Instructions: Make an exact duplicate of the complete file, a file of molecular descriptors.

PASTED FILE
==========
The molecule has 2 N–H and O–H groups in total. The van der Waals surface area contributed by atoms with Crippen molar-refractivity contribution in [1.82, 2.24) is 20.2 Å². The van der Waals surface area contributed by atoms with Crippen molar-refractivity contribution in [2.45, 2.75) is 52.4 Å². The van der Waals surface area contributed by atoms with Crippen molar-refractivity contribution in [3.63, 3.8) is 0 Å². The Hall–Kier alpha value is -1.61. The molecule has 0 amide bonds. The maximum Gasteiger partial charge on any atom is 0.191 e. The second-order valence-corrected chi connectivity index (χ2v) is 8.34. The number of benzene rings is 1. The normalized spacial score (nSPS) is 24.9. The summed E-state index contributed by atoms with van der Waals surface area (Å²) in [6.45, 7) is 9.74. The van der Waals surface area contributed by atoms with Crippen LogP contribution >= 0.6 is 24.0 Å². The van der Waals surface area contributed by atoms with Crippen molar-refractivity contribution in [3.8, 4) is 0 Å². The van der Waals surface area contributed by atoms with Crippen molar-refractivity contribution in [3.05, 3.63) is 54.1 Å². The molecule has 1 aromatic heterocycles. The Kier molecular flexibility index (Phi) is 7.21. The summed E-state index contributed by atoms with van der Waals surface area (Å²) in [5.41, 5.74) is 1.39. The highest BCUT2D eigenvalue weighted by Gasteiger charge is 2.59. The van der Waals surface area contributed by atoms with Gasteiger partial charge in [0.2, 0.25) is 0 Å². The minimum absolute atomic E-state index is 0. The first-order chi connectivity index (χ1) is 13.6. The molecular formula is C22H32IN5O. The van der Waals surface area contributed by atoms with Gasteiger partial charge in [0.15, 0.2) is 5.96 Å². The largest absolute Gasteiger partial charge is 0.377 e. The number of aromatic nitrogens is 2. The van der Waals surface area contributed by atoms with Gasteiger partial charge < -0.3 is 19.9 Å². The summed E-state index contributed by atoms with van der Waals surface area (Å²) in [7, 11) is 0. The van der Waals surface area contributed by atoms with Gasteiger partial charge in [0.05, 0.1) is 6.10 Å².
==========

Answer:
The molecule has 2 N–H and O–H groups in total. The van der Waals surface area contributed by atoms with Crippen molar-refractivity contribution in [1.82, 2.24) is 20.2 Å². The van der Waals surface area contributed by atoms with Crippen molar-refractivity contribution in [2.45, 2.75) is 52.4 Å². The van der Waals surface area contributed by atoms with Crippen molar-refractivity contribution in [3.63, 3.8) is 0 Å². The Hall–Kier alpha value is -1.61. The molecule has 0 amide bonds. The maximum Gasteiger partial charge on any atom is 0.191 e. The second-order valence-corrected chi connectivity index (χ2v) is 8.34. The number of benzene rings is 1. The normalized spacial score (nSPS) is 24.9. The summed E-state index contributed by atoms with van der Waals surface area (Å²) in [6.45, 7) is 9.74. The van der Waals surface area contributed by atoms with Crippen LogP contribution >= 0.6 is 24.0 Å². The van der Waals surface area contributed by atoms with Crippen molar-refractivity contribution in [3.8, 4) is 0 Å². The van der Waals surface area contributed by atoms with Crippen molar-refractivity contribution in [3.05, 3.63) is 54.1 Å². The molecule has 1 aromatic heterocycles. The Kier molecular flexibility index (Phi) is 7.21. The summed E-state index contributed by atoms with van der Waals surface area (Å²) in [5.41, 5.74) is 1.39. The highest BCUT2D eigenvalue weighted by Gasteiger charge is 2.59. The van der Waals surface area contributed by atoms with Gasteiger partial charge in [0.2, 0.25) is 0 Å². The minimum absolute atomic E-state index is 0. The first-order chi connectivity index (χ1) is 13.6. The molecular formula is C22H32IN5O. The van der Waals surface area contributed by atoms with Gasteiger partial charge in [0.15, 0.2) is 5.96 Å². The largest absolute Gasteiger partial charge is 0.377 e. The number of aromatic nitrogens is 2. The van der Waals surface area contributed by atoms with Gasteiger partial charge < -0.3 is 19.9 Å². The summed E-state index contributed by atoms with van der Waals surface area (Å²) in [7, 11) is 0. The van der Waals surface area contributed by atoms with Gasteiger partial charge in [0.05, 0.1) is 6.10 Å².